Books by John Dinges

Most recent–about an era of mass repression in South America…and the story of the anti-Marxist assassination alliance that frightened even Henry Kissinger.

The Condor Years: How Pinochet and His Allies Brought Terrorism to Three Continents
The New Press 2004, 2005. Full description and reviews.

My first book, with the incomparable Saul Landau. The United States helped to install the dictator in power and was his prime defender. General Pinochet repaid the favor by committing the first act of state-sponsored terrorism in the US. Capital –the car-bomb assassination of Orlando Letelier. Newlyweds Michael and Ronni Moffitt were riding in the car; Ronni died from flying shrapnel.


Assassination on Embassy Row, by John Dinges and Saul Landau
Forbidden Bookshelf 2014 (Updated with Afterword and new introduction)
Hardback available used (Pantheon 1990).

He was a second tier dictator and a third rate drug trafficker; he was also the CIA’s main asset in Panama. So when he turned against the U.S. and –worse–began to ridicule the president, George H.W. Bush unleashed the full force of the U.S. military to invade one of the smallest countries in the world. 

Our Man in Panama: The Shrewd Rise and Brutal Fall of Manuel Noriega
(Times Books, a division of Random House (c) 1990, 1991.

When I became Managing Editor of NPR News, our priority was to make NPR’s journalism the best in broadcast media, and to have our reporting compete with the New York Times. Sound Reporting was the guidebook.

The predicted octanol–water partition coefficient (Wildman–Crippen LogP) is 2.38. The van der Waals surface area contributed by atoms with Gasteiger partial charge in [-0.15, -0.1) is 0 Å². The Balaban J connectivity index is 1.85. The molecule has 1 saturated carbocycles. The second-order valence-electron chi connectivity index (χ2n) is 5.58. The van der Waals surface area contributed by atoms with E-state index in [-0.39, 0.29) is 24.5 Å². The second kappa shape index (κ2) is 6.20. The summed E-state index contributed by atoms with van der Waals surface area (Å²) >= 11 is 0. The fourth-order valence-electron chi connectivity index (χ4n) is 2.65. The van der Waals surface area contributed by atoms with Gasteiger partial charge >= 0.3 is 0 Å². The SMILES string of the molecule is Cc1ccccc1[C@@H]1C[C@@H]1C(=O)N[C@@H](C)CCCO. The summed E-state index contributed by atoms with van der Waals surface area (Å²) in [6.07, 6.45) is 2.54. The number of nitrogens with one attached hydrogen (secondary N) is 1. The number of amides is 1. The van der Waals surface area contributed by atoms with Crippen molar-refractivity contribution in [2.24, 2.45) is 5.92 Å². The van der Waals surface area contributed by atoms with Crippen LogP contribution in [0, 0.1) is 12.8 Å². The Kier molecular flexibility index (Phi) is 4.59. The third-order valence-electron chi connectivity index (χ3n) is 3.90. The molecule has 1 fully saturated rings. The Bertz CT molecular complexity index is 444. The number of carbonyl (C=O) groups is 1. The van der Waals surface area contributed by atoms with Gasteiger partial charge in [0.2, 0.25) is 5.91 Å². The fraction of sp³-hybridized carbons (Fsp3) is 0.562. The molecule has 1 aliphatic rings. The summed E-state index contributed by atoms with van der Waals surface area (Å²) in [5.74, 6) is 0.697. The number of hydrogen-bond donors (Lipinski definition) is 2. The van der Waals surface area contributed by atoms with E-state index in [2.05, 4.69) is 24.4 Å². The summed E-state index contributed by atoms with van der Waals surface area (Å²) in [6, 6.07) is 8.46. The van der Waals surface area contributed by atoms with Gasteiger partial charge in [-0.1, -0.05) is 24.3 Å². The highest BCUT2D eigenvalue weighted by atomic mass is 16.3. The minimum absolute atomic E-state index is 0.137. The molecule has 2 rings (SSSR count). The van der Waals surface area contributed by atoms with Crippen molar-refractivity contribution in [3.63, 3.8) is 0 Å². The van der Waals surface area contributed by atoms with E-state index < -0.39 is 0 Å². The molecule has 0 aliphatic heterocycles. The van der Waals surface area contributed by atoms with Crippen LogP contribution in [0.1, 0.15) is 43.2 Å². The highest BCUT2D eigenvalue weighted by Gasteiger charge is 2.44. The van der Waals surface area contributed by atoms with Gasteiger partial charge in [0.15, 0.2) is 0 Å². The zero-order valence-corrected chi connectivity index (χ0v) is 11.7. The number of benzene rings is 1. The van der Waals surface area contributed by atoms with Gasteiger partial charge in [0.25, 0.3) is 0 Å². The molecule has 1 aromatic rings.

Sound Reporting: The National Public Radio Guide to Radio Journalism and Production,
Marcus D. Rosenbaum & John Dinges, Editors
Kendall/Hunt Publishing Company 1992

Before all that, before journalism, I was sent to study theology at the University of Austria at Innsbruck. Our Gurus were Karl and Hugo Rahner, Hans Urs von Balthasar, Avery Dulles, Johannes Baptist Metz, and, remarkably, the future pope and erstwhile liberal thinker Josef Ratzinger. Three fellow seminarians  and I compiled and translated articles that represented the best contemporary thinking on the phenomenon of religious faith. I have always been convinced it was this book that gave the Des Moines Tribune a good enough reason to hire a guy with zero journalism training for a tryout on the copy desk. It showed I was literate, had unconventional intellectual leanings and was probable trainable. That’s how I became a journalist. I was so happy I thought I’d died and gone to heaven.

Toward a Theology of Christian Faith, Avery Dulles et al, Michael Mooney, Joseph Koechler, John Dinges and Michael Scheible, editors. P. J. Kenedy & Sons New York 1968.

My books on Amazon